New Zealand’s Commerce Commission has listed concerns it has over Microsoft’s proposed acquisition of Activision Blizzard. Just like the UK regulator, it believes that the deal could lessen competition in the cloud gaming market.
What concerns does the New Zealand regulator have about the Activision Blizzard deal?
According to a Statement of Issues published on June 20, the Commerce Commission thinks that Microsoft’s acquisition of Activision Blizzard would have no horizontal effect in any relevant market* because there will remain “several well-resourced competitiors and the merging parties do not appear to be each other’s closest competitor.”
*Relevant markets, according to the Commission, are PC/console devices, mobile devices, cloud gaming services, and the supply of video game consoles.
The main stumbling block is the potential vertical effects the deal might have in the cloud gaming market:
“We are concerned that these effects may arise as a result of the merged entity either partially or fully foreclosing its rivals in cloud gaming, such as Sony or NVIDIA, from accessing certain Activision content, and in particular the game Call of Duty (CoD), to the detriment of competition in cloud gaming.”
- If Activision Blizzard games are sufficiently important to driving sales of cloud gaming services, Microsoft could have “both incentive and ability” to weaken its rivals ability to compete by making these titles exclusive to its platform;
- Microsoft could refuse to license Activision games to its cloud gaming rivals in New Zealand;
- The company could increase the prices and/or worsen the terms it offers to third-party publishers to host their games on its cloud gaming service.
The Comission also considers potential risks in the console market. Microsoft could foreclose Sony and other rivals from accessing Activision titles or degrade the quality of Activision content on rival platforms, which may lead to some users switching from other consoles to Xbox.
“If the Proposed Acquisition gives Microsoft the incentive and ability to do this, consumers (gamers) may be harmed through higher prices, lower quality, or less innovation in these markets.”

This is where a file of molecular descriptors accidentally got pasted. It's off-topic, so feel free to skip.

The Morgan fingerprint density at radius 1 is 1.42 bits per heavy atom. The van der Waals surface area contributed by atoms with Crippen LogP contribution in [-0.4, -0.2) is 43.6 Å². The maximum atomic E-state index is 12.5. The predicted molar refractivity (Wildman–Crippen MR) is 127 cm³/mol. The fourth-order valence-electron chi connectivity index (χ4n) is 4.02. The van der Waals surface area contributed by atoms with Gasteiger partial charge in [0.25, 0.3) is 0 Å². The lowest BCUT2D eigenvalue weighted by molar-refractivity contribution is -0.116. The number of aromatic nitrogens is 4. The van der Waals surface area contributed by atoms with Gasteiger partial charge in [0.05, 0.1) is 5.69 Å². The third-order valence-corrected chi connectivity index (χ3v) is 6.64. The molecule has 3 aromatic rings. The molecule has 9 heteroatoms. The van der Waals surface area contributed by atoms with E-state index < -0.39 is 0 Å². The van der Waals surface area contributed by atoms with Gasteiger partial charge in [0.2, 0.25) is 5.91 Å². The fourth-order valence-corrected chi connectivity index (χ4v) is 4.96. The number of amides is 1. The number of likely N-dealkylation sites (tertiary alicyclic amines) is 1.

When will the Commerce Commission rule on the Activision Blizzard deal?
- The New Zealand regulator plans to further investigate the merger to test its concerns and see how Microsoft and Activison will address them.
- It wants both companies and other interested parties to provide submissions and supporting evidence by July 4.
- The deadline for the Commission’s final verdict is set for July 17. But this date may change as the investigation progresses.
Why is the regulator so concerned about cloud gaming?
- The Commerce Commission acknowledges that cloud gaming is a nascent market and it is hard to say how competition will evolve there, but is “widely expected to continue to grow rapidly as technological limitations are overcome.”
- It also believes that the market has high barriers to entry due to the need for cloud computing infrastructure and a rich content library. According to the regulator, Microsoft has significant advantages over its rivals because it already has a powerful Azure platform and “control over a wide variety of games.”
- “If Activision’s library of gaming content does contain must-have games, this advantage could be such that Microsoft’s rivals (either current or potential) in cloud gaming could not compete effectively if they are foreclosed from distributing this must-have content,” the Commission said.
- It is worth noting that Microsoft has already signed 10-year deals with NVIDIA and Boosteroid, two cloud gaming services also available in New Zealand, to bring Call of Duty and other titles to their platforms.
These are the same arguments that the UK’s Competition and Markets Authority (CMA) used when it blocked the merger in April. Microsoft later appealed the ruling, saying that cloud gaming services and native gaming are substitutable. So if players can switch between these ways of consuming products, they are both part of the broader games market, which makes the CMA’s definition flawed.
It is worth noting that New Zealand’s Commerce Commission likely won’t play a key role in clearing or blocking the $68.7 billion deal. Its fate is currently in the hands of the CMA and the US Federal Trade Commission, with the latter now trying to block the merger in court.